With the sweetfish season coming to an end during autumn, the onset of winter sees a rise in Sukumo’s population of ‘suzuki’ – Japanese sea bass.
The weather in Sukumo can retain an autumnal climate up until the start of the year. Once the cold sets in, however, the sea bass’ typical winter behavioural pattern of swimming down into deeper waters to lay their eggs can finally commence.
All the sea bass, however, do not swim down to deeper waters together. Many will make the journey as early as December, with others remaining in the coastal areas gathering their strength until journeying down as late as February.
It is therefore an obvious time of year to go fishing for sea bass, with both Sukumo’s fishing ports and the bridge piers over the Matsuda River packed with fishermen and women by night, diligently casting a variety of lights, bait and lures to ensure a good catch.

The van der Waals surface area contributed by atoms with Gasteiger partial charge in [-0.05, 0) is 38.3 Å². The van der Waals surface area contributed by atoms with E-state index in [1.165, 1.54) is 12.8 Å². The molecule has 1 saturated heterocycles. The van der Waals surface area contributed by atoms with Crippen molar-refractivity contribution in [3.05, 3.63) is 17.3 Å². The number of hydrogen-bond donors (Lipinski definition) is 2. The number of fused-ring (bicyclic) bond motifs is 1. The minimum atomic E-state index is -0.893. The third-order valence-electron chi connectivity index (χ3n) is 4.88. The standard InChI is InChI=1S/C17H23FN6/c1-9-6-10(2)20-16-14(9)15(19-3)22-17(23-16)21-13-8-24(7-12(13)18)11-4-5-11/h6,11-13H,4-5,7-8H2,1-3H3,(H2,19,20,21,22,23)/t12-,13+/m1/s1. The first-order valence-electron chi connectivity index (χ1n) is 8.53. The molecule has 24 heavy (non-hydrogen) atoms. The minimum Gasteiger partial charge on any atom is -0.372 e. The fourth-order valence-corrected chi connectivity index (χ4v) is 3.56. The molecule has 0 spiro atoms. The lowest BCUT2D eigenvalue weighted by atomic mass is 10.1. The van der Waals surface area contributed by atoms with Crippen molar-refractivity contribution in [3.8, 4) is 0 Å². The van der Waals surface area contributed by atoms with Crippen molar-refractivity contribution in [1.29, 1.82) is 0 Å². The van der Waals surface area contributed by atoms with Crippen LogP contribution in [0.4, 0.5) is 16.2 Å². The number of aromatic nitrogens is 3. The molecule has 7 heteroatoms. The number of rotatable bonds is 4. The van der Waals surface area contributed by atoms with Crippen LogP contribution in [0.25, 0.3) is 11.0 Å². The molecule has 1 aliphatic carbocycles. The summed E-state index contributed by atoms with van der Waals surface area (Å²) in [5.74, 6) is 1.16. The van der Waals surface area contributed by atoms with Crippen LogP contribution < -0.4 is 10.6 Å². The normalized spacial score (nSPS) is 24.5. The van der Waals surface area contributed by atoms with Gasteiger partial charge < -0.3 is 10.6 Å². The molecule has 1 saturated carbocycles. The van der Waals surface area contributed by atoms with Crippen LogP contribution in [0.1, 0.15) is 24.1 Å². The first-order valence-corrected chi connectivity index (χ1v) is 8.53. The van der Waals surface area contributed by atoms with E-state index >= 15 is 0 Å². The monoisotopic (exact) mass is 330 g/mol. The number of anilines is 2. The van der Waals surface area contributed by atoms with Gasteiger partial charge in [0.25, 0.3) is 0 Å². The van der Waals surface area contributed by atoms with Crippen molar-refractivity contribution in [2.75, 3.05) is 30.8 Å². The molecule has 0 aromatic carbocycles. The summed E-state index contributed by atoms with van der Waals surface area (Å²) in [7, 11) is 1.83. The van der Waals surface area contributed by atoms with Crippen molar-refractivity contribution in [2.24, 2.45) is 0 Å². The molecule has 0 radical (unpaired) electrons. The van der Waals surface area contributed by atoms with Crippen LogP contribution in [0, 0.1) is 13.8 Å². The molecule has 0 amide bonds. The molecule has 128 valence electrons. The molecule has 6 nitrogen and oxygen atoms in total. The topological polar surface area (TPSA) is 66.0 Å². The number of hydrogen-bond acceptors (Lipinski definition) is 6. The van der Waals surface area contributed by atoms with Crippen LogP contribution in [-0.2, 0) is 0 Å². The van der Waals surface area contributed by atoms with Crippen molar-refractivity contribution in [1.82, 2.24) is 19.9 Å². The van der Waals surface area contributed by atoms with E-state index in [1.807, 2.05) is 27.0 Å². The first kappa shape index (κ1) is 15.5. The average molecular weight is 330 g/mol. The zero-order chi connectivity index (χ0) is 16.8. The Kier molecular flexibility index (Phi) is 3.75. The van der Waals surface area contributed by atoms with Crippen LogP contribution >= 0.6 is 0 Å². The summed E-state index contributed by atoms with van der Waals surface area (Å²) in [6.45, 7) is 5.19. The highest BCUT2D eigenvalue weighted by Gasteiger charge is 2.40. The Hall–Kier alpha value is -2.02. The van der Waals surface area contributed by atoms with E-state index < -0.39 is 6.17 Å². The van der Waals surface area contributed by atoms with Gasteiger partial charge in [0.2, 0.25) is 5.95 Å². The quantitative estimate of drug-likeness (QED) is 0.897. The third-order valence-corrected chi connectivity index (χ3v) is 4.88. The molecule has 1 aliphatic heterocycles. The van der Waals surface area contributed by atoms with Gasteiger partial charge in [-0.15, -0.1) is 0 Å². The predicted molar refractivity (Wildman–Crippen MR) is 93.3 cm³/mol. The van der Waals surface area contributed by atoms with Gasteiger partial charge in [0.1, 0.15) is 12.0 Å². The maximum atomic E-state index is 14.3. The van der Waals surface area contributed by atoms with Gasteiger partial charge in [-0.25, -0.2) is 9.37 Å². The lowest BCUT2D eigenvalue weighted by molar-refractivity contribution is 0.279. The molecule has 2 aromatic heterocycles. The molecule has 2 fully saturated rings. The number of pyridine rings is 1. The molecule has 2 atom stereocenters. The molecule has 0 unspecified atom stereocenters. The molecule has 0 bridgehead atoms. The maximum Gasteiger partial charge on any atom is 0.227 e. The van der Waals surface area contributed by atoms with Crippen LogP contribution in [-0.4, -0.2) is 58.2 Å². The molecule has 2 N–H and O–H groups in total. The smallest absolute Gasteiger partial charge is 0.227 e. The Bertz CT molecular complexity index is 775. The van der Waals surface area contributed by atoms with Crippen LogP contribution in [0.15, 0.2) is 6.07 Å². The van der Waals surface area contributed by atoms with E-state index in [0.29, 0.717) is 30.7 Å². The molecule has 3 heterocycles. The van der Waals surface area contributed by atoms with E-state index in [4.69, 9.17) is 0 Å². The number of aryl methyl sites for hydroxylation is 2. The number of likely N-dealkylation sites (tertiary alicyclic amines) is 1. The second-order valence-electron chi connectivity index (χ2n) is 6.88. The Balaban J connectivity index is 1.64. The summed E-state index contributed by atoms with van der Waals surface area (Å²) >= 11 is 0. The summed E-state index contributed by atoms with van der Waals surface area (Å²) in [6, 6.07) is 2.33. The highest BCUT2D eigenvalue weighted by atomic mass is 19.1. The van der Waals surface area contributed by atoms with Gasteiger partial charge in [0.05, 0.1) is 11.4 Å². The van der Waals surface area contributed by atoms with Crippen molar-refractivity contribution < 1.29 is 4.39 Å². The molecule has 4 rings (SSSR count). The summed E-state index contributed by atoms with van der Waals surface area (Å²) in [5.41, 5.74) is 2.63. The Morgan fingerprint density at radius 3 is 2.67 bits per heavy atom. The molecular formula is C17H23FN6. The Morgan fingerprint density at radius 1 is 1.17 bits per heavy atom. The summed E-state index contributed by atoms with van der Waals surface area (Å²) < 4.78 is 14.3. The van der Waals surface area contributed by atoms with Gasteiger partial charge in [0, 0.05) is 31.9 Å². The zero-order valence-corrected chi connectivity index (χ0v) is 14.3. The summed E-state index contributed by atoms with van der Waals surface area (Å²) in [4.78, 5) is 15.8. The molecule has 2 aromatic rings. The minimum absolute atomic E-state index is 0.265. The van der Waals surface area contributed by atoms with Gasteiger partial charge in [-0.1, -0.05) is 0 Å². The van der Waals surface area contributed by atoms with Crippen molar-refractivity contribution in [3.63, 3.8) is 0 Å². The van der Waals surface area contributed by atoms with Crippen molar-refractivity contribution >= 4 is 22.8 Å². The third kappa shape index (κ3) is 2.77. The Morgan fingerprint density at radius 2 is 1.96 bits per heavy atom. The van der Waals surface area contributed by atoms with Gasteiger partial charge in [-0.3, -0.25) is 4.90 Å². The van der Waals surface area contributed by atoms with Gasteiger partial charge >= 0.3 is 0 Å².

Besides the typical fishing method consisting of throwing lines down to the riverbed, the fishermen and women of Sukumo have been heavily influenced by a method used in Kuroshio to catch barracudas and other species, in which lures with rotating ends are cast into the water, with the fish then using their mouths to bite the attractive lures. This is no easy feat to accomplish, however. Despite its mild winter months, the temperature in Sukumo still drops in the early year, and with strong north-westerly winds blowing, the groups of people brave enough to wade into the river during the night need hardiness and determination, as well as their equipment, if they are to succeed.


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